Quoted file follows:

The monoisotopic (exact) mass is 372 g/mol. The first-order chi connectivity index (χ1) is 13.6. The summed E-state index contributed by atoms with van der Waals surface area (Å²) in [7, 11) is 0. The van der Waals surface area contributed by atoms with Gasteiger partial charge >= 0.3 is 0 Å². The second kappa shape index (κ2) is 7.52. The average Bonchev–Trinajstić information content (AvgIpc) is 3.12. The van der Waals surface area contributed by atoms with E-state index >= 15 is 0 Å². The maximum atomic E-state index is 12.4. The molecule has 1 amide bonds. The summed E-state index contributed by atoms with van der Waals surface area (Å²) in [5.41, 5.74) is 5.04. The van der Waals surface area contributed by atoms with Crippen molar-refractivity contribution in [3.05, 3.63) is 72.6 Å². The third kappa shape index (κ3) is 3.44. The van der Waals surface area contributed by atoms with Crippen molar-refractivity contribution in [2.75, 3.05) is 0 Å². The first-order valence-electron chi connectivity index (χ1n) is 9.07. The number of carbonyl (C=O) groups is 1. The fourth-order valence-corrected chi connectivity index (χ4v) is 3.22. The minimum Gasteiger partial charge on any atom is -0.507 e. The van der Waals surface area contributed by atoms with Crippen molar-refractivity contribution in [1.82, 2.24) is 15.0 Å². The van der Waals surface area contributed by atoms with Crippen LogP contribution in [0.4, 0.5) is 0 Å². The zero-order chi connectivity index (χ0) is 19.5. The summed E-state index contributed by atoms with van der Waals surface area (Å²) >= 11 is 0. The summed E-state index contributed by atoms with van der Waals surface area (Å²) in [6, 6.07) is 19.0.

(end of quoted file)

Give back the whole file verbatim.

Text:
The monoisotopic (exact) mass is 372 g/mol. The first-order chi connectivity index (χ1) is 13.6. The summed E-state index contributed by atoms with van der Waals surface area (Å²) in [7, 11) is 0. The van der Waals surface area contributed by atoms with Gasteiger partial charge >= 0.3 is 0 Å². The second kappa shape index (κ2) is 7.52. The average Bonchev–Trinajstić information content (AvgIpc) is 3.12. The van der Waals surface area contributed by atoms with E-state index >= 15 is 0 Å². The maximum atomic E-state index is 12.4. The molecule has 1 amide bonds. The summed E-state index contributed by atoms with van der Waals surface area (Å²) in [5.41, 5.74) is 5.04. The van der Waals surface area contributed by atoms with Crippen molar-refractivity contribution in [3.05, 3.63) is 72.6 Å². The third kappa shape index (κ3) is 3.44. The van der Waals surface area contributed by atoms with Crippen molar-refractivity contribution in [2.75, 3.05) is 0 Å². The first-order valence-electron chi connectivity index (χ1n) is 9.07. The number of carbonyl (C=O) groups is 1. The fourth-order valence-corrected chi connectivity index (χ4v) is 3.22. The minimum Gasteiger partial charge on any atom is -0.507 e. The van der Waals surface area contributed by atoms with Crippen molar-refractivity contribution in [1.82, 2.24) is 15.0 Å². The van der Waals surface area contributed by atoms with Crippen LogP contribution in [0.4, 0.5) is 0 Å². The zero-order chi connectivity index (χ0) is 19.5. The summed E-state index contributed by atoms with van der Waals surface area (Å²) >= 11 is 0. The summed E-state index contributed by atoms with van der Waals surface area (Å²) in [6, 6.07) is 19.0.